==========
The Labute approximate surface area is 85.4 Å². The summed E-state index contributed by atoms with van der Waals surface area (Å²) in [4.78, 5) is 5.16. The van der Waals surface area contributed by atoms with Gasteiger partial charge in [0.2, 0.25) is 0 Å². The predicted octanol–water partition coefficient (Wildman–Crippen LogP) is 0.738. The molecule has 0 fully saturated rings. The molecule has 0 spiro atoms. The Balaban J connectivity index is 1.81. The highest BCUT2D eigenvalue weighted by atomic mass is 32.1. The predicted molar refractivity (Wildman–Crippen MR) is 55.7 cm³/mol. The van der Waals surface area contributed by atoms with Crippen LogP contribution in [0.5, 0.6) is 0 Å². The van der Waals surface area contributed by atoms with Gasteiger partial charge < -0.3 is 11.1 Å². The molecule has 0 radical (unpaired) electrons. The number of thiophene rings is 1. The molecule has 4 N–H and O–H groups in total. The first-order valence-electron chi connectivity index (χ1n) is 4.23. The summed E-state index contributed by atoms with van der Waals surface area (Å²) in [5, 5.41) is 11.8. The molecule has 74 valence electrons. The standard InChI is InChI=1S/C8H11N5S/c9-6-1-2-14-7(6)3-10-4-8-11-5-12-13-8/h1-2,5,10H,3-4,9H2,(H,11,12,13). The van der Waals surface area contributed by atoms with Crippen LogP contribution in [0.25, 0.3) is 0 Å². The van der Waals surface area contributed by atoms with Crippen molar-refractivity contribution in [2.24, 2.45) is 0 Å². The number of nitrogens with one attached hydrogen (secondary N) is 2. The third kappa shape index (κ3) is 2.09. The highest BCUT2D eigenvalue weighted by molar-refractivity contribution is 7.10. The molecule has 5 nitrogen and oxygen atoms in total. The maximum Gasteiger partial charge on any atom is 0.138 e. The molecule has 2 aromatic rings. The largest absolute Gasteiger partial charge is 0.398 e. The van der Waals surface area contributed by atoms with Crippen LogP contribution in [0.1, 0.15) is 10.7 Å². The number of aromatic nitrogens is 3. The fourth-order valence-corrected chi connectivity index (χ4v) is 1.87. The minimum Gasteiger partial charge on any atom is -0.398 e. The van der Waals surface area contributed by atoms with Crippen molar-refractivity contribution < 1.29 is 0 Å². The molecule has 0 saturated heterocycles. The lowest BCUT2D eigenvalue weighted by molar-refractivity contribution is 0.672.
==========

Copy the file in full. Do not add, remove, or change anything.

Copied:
The Labute approximate surface area is 85.4 Å². The summed E-state index contributed by atoms with van der Waals surface area (Å²) in [4.78, 5) is 5.16. The van der Waals surface area contributed by atoms with Gasteiger partial charge in [0.2, 0.25) is 0 Å². The predicted octanol–water partition coefficient (Wildman–Crippen LogP) is 0.738. The molecule has 0 fully saturated rings. The molecule has 0 spiro atoms. The Balaban J connectivity index is 1.81. The highest BCUT2D eigenvalue weighted by atomic mass is 32.1. The predicted molar refractivity (Wildman–Crippen MR) is 55.7 cm³/mol. The van der Waals surface area contributed by atoms with Crippen LogP contribution in [0.5, 0.6) is 0 Å². The van der Waals surface area contributed by atoms with Gasteiger partial charge < -0.3 is 11.1 Å². The molecule has 0 radical (unpaired) electrons. The number of thiophene rings is 1. The molecule has 4 N–H and O–H groups in total. The first-order valence-electron chi connectivity index (χ1n) is 4.23. The summed E-state index contributed by atoms with van der Waals surface area (Å²) in [5, 5.41) is 11.8. The molecule has 74 valence electrons. The standard InChI is InChI=1S/C8H11N5S/c9-6-1-2-14-7(6)3-10-4-8-11-5-12-13-8/h1-2,5,10H,3-4,9H2,(H,11,12,13). The van der Waals surface area contributed by atoms with Crippen LogP contribution in [0.25, 0.3) is 0 Å². The van der Waals surface area contributed by atoms with Crippen molar-refractivity contribution in [2.24, 2.45) is 0 Å². The number of nitrogens with one attached hydrogen (secondary N) is 2. The third kappa shape index (κ3) is 2.09. The highest BCUT2D eigenvalue weighted by molar-refractivity contribution is 7.10. The molecule has 5 nitrogen and oxygen atoms in total. The maximum Gasteiger partial charge on any atom is 0.138 e. The molecule has 2 aromatic rings. The largest absolute Gasteiger partial charge is 0.398 e. The van der Waals surface area contributed by atoms with Crippen LogP contribution in [0.1, 0.15) is 10.7 Å². The number of aromatic nitrogens is 3. The fourth-order valence-corrected chi connectivity index (χ4v) is 1.87. The minimum Gasteiger partial charge on any atom is -0.398 e. The van der Waals surface area contributed by atoms with Crippen molar-refractivity contribution < 1.29 is 0 Å². The molecule has 0 saturated heterocycles. The lowest BCUT2D eigenvalue weighted by molar-refractivity contribution is 0.672.